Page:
"The IPO market is a barometer of market strength, it's not the other way around," Hogan said.
Traders, of course, cannot help but compare the social networking company's debut to that of rival Facebook, whose initial offering in May, 2012, was foiled by technical problems at Nasdaq and over aggressive pricing. Facebook also came to market at a time when Europe was spooking investors.
"A lot of people are calling it a top, or a bubble, but we're still a lot lower than where we were in the late 90s," said Justin Walters, co-founder of Bespoke. "I think this is more a return to normalcy. This is a healthy IPO market. It's all based on supply and demand. I think the fact that Twitter's going on the NYSE has people more at ease."
(Read more: As Twitter IPO prices, poll says it's not worth hype)
Twitter is taking a more conservative approach than its social media rival. Facebook's offering was surrounded by hype and its stock ended up trading below its offer price for months. "The market conditions are much more conducive for this IPO for sure, but the pricing is very different too. They're not trying to get every nickel out of this that they can," said Bob Doll, chief equity strategist at Nuveen Asset Management. "The management of Twitter is very aware of that. Leave some of it. Don't take it all. It will help you in the long run."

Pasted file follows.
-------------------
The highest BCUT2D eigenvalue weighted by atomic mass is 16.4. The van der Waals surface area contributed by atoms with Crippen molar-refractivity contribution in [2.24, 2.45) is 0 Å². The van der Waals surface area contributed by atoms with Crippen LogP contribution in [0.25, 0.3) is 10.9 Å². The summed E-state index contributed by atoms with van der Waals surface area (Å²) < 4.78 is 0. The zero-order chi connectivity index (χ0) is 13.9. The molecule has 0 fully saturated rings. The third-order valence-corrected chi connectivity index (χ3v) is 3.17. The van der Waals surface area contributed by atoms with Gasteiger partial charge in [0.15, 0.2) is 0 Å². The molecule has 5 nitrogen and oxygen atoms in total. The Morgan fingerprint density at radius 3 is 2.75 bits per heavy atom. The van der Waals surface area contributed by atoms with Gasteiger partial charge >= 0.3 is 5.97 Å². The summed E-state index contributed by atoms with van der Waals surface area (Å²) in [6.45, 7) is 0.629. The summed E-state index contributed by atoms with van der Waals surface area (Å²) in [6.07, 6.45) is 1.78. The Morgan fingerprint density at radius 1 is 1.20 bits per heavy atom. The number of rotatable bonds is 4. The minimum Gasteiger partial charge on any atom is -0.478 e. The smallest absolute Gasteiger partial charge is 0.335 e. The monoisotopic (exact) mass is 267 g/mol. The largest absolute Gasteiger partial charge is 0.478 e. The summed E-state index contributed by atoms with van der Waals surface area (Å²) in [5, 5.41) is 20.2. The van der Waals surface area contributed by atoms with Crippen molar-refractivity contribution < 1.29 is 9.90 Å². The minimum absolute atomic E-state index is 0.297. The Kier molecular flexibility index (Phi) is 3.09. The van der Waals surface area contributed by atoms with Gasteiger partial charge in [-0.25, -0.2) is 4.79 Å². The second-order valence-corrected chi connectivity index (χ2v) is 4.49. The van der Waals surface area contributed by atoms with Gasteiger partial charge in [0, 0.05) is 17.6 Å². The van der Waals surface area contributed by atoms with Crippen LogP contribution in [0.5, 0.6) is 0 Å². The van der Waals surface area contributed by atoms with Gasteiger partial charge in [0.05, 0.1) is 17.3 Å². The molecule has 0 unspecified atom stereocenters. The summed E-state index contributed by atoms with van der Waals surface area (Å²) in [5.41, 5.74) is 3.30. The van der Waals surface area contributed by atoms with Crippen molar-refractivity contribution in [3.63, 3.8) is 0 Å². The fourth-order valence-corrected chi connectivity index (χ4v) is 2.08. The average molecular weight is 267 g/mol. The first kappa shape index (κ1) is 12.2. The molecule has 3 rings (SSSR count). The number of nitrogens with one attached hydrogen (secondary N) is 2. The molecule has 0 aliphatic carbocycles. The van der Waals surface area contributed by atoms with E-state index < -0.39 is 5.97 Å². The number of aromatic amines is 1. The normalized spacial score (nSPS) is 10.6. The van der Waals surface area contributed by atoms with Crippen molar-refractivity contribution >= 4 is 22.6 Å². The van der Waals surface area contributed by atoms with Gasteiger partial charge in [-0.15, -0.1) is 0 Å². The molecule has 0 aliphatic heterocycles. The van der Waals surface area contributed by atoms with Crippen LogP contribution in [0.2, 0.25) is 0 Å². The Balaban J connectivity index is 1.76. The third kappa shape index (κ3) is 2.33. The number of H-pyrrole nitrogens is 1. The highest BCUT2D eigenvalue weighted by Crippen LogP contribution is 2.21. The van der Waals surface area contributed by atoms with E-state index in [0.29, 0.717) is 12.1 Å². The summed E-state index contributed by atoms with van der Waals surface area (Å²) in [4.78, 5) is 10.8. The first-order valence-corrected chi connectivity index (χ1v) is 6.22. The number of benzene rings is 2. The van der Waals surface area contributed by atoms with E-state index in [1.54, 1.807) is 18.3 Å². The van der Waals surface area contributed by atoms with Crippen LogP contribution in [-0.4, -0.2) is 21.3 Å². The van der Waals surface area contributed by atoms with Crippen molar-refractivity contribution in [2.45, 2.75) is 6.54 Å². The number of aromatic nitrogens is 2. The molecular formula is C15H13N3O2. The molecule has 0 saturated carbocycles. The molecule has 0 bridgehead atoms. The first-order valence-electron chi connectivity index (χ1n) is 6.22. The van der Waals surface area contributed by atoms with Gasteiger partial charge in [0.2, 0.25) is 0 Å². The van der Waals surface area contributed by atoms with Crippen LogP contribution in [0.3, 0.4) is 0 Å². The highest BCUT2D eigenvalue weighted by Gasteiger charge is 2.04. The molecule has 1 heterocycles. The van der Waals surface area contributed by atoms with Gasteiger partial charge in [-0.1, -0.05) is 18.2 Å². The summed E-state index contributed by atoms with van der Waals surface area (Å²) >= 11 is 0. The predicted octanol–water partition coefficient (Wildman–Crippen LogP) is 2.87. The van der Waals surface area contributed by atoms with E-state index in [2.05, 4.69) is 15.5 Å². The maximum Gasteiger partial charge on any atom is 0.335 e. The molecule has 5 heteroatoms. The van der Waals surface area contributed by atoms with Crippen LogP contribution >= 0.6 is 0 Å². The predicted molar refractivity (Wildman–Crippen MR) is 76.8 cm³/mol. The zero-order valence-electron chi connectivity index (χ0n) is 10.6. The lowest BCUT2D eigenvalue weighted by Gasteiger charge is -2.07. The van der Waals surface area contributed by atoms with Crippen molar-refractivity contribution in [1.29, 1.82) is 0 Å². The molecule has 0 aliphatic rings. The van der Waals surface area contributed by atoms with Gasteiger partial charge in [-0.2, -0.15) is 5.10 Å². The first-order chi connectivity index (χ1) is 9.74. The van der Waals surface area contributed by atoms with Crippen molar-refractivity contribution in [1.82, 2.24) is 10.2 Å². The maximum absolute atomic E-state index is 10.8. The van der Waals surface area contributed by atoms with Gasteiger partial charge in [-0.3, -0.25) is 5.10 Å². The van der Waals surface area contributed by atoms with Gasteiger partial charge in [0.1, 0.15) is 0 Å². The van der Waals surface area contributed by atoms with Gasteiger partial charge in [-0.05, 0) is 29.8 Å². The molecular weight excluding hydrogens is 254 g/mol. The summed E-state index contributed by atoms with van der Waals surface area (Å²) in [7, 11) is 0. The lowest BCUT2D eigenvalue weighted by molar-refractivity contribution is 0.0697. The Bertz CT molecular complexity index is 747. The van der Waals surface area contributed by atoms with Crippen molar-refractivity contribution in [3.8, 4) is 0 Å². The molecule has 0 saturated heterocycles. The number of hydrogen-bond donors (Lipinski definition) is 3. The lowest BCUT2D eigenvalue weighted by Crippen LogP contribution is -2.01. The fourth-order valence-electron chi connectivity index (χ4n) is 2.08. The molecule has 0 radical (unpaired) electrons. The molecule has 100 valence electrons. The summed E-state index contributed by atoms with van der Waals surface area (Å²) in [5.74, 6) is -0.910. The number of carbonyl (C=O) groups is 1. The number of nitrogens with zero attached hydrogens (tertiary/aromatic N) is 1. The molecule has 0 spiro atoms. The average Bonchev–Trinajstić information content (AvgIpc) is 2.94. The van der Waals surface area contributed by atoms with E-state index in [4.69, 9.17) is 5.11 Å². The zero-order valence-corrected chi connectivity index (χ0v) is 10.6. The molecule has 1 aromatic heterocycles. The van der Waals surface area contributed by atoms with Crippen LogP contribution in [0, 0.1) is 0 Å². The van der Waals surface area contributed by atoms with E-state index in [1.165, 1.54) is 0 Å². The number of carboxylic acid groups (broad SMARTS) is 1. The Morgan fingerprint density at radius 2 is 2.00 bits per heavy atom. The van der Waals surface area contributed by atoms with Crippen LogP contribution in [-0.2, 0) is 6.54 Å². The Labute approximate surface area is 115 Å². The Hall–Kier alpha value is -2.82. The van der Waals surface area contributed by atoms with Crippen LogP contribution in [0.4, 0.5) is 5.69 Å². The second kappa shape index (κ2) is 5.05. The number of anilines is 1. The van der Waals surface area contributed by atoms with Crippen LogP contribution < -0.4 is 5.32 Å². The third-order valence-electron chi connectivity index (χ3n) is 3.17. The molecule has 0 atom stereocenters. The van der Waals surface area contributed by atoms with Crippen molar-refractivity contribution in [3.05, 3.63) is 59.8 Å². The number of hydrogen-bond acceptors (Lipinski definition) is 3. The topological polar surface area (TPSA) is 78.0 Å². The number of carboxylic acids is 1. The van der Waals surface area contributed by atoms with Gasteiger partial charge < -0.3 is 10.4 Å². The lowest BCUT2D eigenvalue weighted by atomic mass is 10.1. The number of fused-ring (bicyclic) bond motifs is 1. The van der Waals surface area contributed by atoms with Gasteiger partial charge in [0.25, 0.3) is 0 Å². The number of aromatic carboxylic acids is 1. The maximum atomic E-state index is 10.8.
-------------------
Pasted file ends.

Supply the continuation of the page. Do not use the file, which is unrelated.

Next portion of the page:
But traders say as the company's offering range has been raised, there's less opportunity for the stock to pop on the open. Twitter's offering price is now expected between $23 and $25, and traders say it would not be a surprise to see the range raised. The average first day pop for an IPO this year is 17 percent, the highest in years, and well above last year's 14 percent and 2011's 10 percent, according to Renaissance.